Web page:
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    Our industry has a big age problem

    Age is just a number. Or is it? Simon Derungs of The Maverick Group argues that marketing has an age problem it isn’t addressing. What does this mean for brands?

    As Mark Twain said: “Age is an issue of mind over matter. If you don’t mind, it doesn’t matter.” The trouble is that our industry does seem to mind – a lot. The IPA estimates that just 5.9% of people working in UK agencies are aged 50+. The average age is 33, and it has remained like this for the last decade.

    I find this shocking, not just because I’m in that age bracket myself, but because I simply can’t understand why agencies place such little value on experience. I can tell you that it’s what clients value most.

    A common gripe among marketers is that agencies are too quick to staff their business with inexperienced people. Clients appreciate the advantages of having a small number of highly experienced and effective agency partners who understand them, their business and their customers, and who have the expertise to deliver great solutions to their thorniest problems.

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    Don’t get me wrong, I completely understand how agencies thrive on the energy and creativity of youth. But in my experience, that energy and youthfulness doesn’t disappear as these people get older; indeed, their experience only makes them smarter and often more effective. In short, there’s a total imbalance – one that is not only unjust, but makes absolutely no business sense.

    A lack of understanding

    It suggests that agencies have little understanding of the audiences they should be talking to. In their obsession with millennials and generation Z, they largely fail to grasp the opportunities offered by boomers.

    One of the biggest changes in recent years is the rising strength of the ‘silver pound’: the over-50s are growing at the fastest rate of any age group – they make up 35% of the UK population, but contribute 76% of the UK’s financial wealth and almost half of its consumer spending.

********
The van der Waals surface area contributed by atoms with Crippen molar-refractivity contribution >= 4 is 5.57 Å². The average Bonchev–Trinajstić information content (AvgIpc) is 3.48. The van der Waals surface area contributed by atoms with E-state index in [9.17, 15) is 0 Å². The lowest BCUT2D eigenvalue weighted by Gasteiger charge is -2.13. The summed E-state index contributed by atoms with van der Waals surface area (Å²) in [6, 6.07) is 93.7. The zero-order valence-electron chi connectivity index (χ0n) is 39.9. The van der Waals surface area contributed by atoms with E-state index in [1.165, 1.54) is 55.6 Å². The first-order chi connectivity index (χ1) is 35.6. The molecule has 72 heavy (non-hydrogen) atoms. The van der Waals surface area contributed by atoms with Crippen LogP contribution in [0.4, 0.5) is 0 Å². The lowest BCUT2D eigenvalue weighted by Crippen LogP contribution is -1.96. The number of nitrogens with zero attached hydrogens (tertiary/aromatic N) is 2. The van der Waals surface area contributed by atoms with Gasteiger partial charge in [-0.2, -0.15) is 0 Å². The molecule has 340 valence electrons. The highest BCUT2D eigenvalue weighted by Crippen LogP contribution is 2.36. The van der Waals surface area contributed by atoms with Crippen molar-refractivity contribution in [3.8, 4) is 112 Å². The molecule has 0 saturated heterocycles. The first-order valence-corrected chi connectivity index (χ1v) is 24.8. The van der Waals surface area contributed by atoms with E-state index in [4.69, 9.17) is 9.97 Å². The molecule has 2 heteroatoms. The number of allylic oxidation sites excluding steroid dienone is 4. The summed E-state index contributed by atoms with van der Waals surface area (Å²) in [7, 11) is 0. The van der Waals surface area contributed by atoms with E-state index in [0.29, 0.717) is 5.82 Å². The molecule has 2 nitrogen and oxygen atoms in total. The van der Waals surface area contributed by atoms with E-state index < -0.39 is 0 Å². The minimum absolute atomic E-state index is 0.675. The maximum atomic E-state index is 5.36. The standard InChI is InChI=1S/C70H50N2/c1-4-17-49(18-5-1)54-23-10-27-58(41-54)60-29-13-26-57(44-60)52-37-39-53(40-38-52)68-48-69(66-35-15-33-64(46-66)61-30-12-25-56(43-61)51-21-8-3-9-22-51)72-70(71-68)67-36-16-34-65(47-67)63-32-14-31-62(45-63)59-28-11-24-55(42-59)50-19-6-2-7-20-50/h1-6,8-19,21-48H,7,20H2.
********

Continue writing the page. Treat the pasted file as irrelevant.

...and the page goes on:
The over-50s now outspend every other age bracket on alcohol, recreation and culture, cars, food, health, recreation and culture, travel and household goods and services. Deloitte reports that smartphone penetration in the UK for the 55-77 age group doubled in the last six years, going up from 40% to 80%

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    Representation matters

    This doesn’t go unnoticed. Representation is critical to successful marketing – your target audiences are more likely to feel an affinity with your brand if they see your advertising as representative of them and their mindset. And yet, a recent YouGov report revealed that 80% of those aged 50 and upwards believe brands’ representations of their age group are not accurate.

    In their obsession with the vibrancy and ‘appeal’ of youth, advertisers are making a terrible miscalculation. The over-50s are the most valuable generation in the history of marketing, yet are almost completely ignored by advertisers. According to Havas Group, only 5% of advertising is even aimed at people over 50, which can often appear inauthentic, patronizing and out of touch.

    This has a direct impact on brand choice. A staggering 79% of over-50s claim they feel patronized by advertisers, while 2% of over-50s (and 70% of women 50+) would consider switching to a brand they feel better represents people their age.

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    It’s time for marketers to lead by example

    So, what’s the answer? A great first step would be for agencies and marketing departments to ensure they are better represented themselves – at all age levels. Can a 60-year-old still be energetic and creative? Of course they can. Nick Cave, arguably the coolest and most creative man on the planet, is 64.

    Agencies need to understand that the over-50s don’t spend all their time buying slippers and slacks with elasticated waists. Nor do they all sit dreamily on yachts arm-in-arm, smug in the knowledge that they chose the right pension.

    Age doesn’t have to be an unsavory thing. Instead, agencies and marketers must open their minds to the untapped opportunities that older audiences offer. And with that, I’ll go and warm some milk for my Horlicks.

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